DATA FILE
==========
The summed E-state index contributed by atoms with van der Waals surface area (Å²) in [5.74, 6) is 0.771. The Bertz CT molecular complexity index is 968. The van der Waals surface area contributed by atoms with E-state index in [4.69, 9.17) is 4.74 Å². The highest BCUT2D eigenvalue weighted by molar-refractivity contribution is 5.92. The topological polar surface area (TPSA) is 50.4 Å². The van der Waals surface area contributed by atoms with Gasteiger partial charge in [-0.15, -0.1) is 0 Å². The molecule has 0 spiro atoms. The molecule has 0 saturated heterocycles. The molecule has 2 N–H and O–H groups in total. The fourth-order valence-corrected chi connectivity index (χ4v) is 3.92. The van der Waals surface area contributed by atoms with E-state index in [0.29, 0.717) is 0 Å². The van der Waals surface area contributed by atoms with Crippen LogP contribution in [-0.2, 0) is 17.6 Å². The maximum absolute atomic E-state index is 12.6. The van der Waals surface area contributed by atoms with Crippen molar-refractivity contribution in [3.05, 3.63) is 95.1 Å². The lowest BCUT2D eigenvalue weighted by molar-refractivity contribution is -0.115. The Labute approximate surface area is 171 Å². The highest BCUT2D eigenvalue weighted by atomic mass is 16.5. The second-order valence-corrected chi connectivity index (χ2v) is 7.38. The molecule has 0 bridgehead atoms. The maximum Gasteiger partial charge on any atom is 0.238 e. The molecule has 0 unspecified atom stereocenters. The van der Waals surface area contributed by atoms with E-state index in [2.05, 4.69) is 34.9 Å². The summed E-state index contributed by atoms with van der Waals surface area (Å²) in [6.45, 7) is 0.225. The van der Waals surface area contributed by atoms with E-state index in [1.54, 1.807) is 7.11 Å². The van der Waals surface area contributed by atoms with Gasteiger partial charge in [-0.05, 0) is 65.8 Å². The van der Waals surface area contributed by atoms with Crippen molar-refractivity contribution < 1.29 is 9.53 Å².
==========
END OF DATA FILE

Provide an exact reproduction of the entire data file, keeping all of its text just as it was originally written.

The summed E-state index contributed by atoms with van der Waals surface area (Å²) in [5.74, 6) is 0.771. The Bertz CT molecular complexity index is 968. The van der Waals surface area contributed by atoms with E-state index in [4.69, 9.17) is 4.74 Å². The highest BCUT2D eigenvalue weighted by molar-refractivity contribution is 5.92. The topological polar surface area (TPSA) is 50.4 Å². The van der Waals surface area contributed by atoms with Gasteiger partial charge in [-0.15, -0.1) is 0 Å². The molecule has 0 spiro atoms. The molecule has 0 saturated heterocycles. The molecule has 2 N–H and O–H groups in total. The fourth-order valence-corrected chi connectivity index (χ4v) is 3.92. The van der Waals surface area contributed by atoms with E-state index in [0.29, 0.717) is 0 Å². The van der Waals surface area contributed by atoms with Crippen LogP contribution in [-0.2, 0) is 17.6 Å². The maximum absolute atomic E-state index is 12.6. The van der Waals surface area contributed by atoms with Crippen molar-refractivity contribution in [3.05, 3.63) is 95.1 Å². The lowest BCUT2D eigenvalue weighted by molar-refractivity contribution is -0.115. The Labute approximate surface area is 171 Å². The highest BCUT2D eigenvalue weighted by atomic mass is 16.5. The second-order valence-corrected chi connectivity index (χ2v) is 7.38. The molecule has 0 bridgehead atoms. The maximum Gasteiger partial charge on any atom is 0.238 e. The molecule has 0 unspecified atom stereocenters. The van der Waals surface area contributed by atoms with E-state index in [2.05, 4.69) is 34.9 Å². The summed E-state index contributed by atoms with van der Waals surface area (Å²) in [6.45, 7) is 0.225. The van der Waals surface area contributed by atoms with E-state index in [1.54, 1.807) is 7.11 Å². The van der Waals surface area contributed by atoms with Gasteiger partial charge in [-0.05, 0) is 65.8 Å². The van der Waals surface area contributed by atoms with Crippen molar-refractivity contribution < 1.29 is 9.53 Å².